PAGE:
Collaborative Journalism Summit: Culture, values and workflow are key pain points when it comes to collaborative reporting projects
When newsrooms work together across company lines they can create dynamic, comprehensive stories with more depth than any one news organization could have produced on its own.
But collaborative projects also present their own series of obstacles.
Journalism professionals from across the country gathered at Montclair State University to tackle this subject, during a panel titled “Pain points: What makes collaboration hard and how to address it.” The discussion was part of the Collaborative Journalism Summit, which took place May 4–5 and was hosted by the Center for Cooperative Media.
The panel included four representatives representing news organizations, cooperative networks and academia.
“Our organization is rooted in collaboration,”said Aimee Rinehart of First Draft. That news site began with nine founding partners and today works with about 90 news organizations, both large and small, in order to create content.
One pain point that Rinehart noted was having morning meetings using Slack, a third-party communication platform, in order to coordinate rather than talking in-person because the journalists were located in various countries. It underscored the importance of having a cohesive process in place to avoid a sense of disconnect between newsrooms. “Part of the collaboration is really getting to know each other,” Rinehart said.
Scott Klein of ProPublica described the nonprofit news organization as having “collaboration in its DNA” and said that ProPublica needs to work with large news organizations in order to have its desired impact.
Klein warned that partnerships don’t imply that there will be less work involved or that it will be easier. “Doubling the number of editors on a story doesn’t make it go faster,” he said. “It makes it go slower.”
Odette Alcazaren-Keeley of New America Media said improving collaborations is an ongoing process. She cited clashes in culture and values between partners, particularly when working with ethnic media. Alcazaren-Keeley pointed out that respect of each other’s individual expertise and resources is crucial. “Trust and respect is vital to partnerships between ethnic media and mainstream newsrooms,” she said.
Jon Funabiki, a professor at San Franscisco State University and executive director of Renaissance Journalism, said that his organization didn’t begin doing collaborative work, but made the shift after recognizing its value.
The pain point Funabiki mentioned was of equity and “the big guys verses the little guys,” meaning divisiveness between groups such as large nonprofits and smaller newspapers. Funabiki said that the “little guys” tend to be underfunded and have less capacity, but are deeply rooted in their communities. “This comes up a lot and is a big issue,” he said.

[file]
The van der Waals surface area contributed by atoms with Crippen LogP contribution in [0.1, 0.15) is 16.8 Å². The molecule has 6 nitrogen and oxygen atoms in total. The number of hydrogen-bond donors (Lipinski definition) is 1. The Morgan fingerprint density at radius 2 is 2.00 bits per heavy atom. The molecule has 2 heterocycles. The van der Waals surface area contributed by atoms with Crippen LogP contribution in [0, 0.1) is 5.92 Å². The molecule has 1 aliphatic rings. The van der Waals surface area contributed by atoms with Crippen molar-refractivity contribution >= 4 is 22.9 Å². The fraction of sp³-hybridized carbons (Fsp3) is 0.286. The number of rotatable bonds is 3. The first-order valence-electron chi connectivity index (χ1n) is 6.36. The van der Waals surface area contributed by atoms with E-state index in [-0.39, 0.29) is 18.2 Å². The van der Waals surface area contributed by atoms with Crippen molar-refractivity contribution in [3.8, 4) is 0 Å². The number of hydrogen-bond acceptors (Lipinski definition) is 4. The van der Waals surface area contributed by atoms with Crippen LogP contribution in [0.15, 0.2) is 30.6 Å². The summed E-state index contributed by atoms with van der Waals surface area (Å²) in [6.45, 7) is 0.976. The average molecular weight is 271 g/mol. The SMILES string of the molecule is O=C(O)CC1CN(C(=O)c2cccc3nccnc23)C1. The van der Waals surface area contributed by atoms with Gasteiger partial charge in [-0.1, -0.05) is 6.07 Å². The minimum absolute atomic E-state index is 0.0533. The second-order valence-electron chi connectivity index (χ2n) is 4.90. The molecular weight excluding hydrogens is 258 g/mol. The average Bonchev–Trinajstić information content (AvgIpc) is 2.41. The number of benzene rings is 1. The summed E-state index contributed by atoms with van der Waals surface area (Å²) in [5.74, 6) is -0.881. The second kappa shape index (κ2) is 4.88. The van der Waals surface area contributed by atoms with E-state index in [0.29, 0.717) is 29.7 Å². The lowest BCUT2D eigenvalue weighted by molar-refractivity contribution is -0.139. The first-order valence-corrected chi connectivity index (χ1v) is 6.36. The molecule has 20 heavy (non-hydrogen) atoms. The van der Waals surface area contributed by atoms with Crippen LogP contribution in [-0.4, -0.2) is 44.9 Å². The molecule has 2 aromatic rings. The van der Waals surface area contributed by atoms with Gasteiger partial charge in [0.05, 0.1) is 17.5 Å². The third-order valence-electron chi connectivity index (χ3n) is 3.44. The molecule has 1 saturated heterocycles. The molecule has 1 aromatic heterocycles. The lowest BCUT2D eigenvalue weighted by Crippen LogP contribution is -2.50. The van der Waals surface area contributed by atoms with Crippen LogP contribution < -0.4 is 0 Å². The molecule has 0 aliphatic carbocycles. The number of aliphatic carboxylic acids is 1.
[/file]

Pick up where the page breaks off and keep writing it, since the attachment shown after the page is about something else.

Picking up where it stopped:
The panel then delved into areas where their partnerships failed.
Rinehart said that First Draft experienced problems with language barriers and had limited time to fix them. They were using four English-speaking platforms but most of their partners spoke French. “We really had to look into that quickly and redevelop all these tools in French,” she said. If time allowed, she would’ve preferred to consolidate it down to one platform that everyone could use.
Klein said one aspect he wished ProPublica would have done differently for its “Electionland” project was that no one was put in charge of tracking stories to measure their success and impact.
“We had to almost research ourselves (afterward) to see what really worked and what didn’t,” he said.
Alcazaren-Keeley said some of the hardest situations for her arose when primary members of New America Media weren’t regularly on the ground in certain cities where reporters were stationed.
Funabiki said his biggest struggle is with scheduling, especially when it comes to estimating the time needed to complete a project.
“We don’t really have the capacity to do everything we want to do,” he said. “We’re good at dreaming, but my confession is we can’t always do everything we dream about.”
Author Aimee La Fountain is a New Jersey-based freelance writer.
About the Collaborative Journalism Summit: The Collaborative Journalism Summit took place May 4–5, 2017 at Montclair State University. It was an international symposium on collaborative reporting projects and cooperative news networks. The summit was hosted by the Center for Cooperative Media and presented by Google News Lab and the Rita Allen Foundation, and is sponsored by the Democracy Fund, the John S. and James L. Knight Foundation, the Geraldine R. Dodge Foundation, the CUNY Graduate School of Journalism, Montclair State University and the Rita Allen Foundation.
About the Center for Cooperative Media: The Center is a grant-funded program of the School of Communication and Media at Montclair State University. The Center is supported with funding from the John S. and James L. Knight Foundation, the Geraldine R. Dodge Foundation and Democracy Fund. Its mission is to grow and strengthen local journalism, and in doing so serve New Jersey residents. For more information, visit CenterforCooperativeMedia.org.
Featured image: Photo by Harald via Flickr (edits made in compliance with Creative Commons)